Catalpa Worm Farming for Beginners.
If your from the southern portion of the US, you might not know about catalpa worms, but the chances are you've at least heard of them. Catalpa worms aren't actually worms, but they're lumped into the worm family anyway. Try telling the redneck fishermen these little buggers aren't worms!
Catalpa worms are ordinarily called "Catawba worms". Although it is not likely you will find lots of catalpa worm farms, this may be a really good reason you ought to begin one of your personal. It's a method to illuminate the public and offer something unique for consumers.
Catalpa trees are the direction to get Catalpa worms. So, a tree farm of catalpas is your first investment. Other things you may need to put money into are: sprinklers, wheelbarrows, shovels, rakes, containers, a company license, fertilizer for your tree crop, and advertising.
Your catalpa trees are going to make quite a mess with litter, so you will need to decide how to address that as well. It's an idea to turn this litter into a profit. Toss it into your compost pile to help establish some valuable food for your trees. Sell it for seeds to other people who may want to grow a tree. Use it to start campfires.
One tree can given a worm farmer with many hundreds of worms. They're a hot commodity for southern fishermen. The fat worms draw catfish like crazy. Their juices are the enticement for the fish. They just can't seem to resist. The best method to use the worms is to break them, tear them, or cut them somehow to permit the juices to flow. Place them on your hook and put the hook as near to the bottommost of your fishing hole as feasible. This keeps the juices close to the bait in place of allowing it to float down and away, which causes the fish to also go down and away to chase after the juice in place of the bait!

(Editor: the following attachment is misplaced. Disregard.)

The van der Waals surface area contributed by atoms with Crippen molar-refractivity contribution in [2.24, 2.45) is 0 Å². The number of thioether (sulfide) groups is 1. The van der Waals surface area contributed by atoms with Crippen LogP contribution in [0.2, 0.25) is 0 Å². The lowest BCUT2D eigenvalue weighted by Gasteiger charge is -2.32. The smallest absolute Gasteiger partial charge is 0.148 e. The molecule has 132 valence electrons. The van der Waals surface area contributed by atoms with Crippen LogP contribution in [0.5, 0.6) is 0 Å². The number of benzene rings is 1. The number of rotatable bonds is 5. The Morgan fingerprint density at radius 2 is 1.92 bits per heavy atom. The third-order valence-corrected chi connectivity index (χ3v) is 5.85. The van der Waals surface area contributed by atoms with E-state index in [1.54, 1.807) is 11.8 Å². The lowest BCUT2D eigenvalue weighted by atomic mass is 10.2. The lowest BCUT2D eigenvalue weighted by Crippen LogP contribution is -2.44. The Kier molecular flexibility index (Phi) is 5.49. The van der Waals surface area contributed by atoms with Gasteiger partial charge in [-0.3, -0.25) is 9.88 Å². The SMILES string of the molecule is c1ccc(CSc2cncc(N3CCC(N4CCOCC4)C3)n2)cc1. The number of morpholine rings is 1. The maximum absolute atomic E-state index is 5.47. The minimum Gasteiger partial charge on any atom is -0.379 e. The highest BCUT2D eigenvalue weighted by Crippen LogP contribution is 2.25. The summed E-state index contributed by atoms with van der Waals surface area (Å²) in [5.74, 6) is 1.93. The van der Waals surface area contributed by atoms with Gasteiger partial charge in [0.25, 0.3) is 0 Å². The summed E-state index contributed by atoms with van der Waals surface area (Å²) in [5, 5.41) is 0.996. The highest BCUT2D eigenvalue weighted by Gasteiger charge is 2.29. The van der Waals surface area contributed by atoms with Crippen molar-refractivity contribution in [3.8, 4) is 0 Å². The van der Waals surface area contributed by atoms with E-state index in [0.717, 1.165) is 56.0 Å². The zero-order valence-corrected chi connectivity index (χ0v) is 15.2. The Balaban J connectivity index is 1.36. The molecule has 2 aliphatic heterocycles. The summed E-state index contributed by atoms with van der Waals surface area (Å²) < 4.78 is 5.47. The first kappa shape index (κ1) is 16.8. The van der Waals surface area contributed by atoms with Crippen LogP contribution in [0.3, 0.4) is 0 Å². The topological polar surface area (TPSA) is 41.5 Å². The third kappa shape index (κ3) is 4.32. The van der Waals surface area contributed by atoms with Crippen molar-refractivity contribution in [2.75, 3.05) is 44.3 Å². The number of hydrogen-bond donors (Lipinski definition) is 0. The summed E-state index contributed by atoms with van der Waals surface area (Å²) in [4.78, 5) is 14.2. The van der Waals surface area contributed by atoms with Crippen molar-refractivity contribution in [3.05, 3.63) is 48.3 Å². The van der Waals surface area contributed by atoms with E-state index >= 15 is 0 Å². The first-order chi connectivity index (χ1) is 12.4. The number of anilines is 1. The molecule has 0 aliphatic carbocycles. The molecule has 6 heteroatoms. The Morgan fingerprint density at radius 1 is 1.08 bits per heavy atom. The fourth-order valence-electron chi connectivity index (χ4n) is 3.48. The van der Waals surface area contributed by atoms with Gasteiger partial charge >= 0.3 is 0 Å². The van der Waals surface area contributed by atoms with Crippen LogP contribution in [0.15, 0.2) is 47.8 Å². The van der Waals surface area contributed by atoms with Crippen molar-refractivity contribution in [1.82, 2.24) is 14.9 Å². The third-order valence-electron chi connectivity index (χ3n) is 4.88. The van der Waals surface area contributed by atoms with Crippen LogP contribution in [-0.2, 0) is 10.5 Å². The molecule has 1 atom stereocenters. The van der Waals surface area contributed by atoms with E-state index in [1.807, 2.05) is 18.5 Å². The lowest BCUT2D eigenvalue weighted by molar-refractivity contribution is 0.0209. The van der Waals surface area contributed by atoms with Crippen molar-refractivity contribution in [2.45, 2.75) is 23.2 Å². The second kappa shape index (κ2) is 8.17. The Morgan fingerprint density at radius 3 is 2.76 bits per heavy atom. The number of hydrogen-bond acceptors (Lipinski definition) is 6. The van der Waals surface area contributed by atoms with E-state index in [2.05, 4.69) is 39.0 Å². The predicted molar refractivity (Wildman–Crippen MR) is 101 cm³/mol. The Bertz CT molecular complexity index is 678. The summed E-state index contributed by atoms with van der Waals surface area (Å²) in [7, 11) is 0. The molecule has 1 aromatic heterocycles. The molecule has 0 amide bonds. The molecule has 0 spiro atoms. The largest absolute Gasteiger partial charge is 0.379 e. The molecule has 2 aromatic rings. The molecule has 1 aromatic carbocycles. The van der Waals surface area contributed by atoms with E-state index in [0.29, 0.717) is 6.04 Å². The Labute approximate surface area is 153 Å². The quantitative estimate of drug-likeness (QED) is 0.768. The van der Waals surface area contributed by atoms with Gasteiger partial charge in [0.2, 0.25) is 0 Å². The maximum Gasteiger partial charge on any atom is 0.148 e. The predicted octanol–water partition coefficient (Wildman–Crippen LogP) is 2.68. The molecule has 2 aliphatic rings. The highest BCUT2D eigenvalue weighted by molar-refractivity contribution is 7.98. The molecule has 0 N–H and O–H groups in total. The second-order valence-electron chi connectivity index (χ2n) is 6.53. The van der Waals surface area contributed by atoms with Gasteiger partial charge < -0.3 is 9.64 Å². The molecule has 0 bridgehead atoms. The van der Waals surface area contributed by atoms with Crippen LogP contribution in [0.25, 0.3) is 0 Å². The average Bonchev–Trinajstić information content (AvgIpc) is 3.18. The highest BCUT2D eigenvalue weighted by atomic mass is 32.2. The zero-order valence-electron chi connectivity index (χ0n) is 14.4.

If you put money into a freezer, you can likewise freeze the worms to sell out of season. The caterpillar stage only lasts about three weeks.
You can buy a starter tree from the Arbor Foundation for $9. If you're lucky enough to possess a relative or friend who has a tree, you can test growing your own from the seed pods that hang from the limbs. Your best bet for starting the worms is to harvest eggs from a tree that is already established and attach them to your own tree. The caterpillars emerge in the spring, so you will need to attach them in February or March. You could try ordering the catalpa sphinx moth yourself from an insect source of some kind. This is what the catalpa worm evolves into, so plainly it would lay the eggs to start more!
The down-side to catalpa worms is their power to devour leaves. All types of the catalpa tree are subject and may be host trees. You'll have to guard against small wasps and parasites that can destroy your worms.
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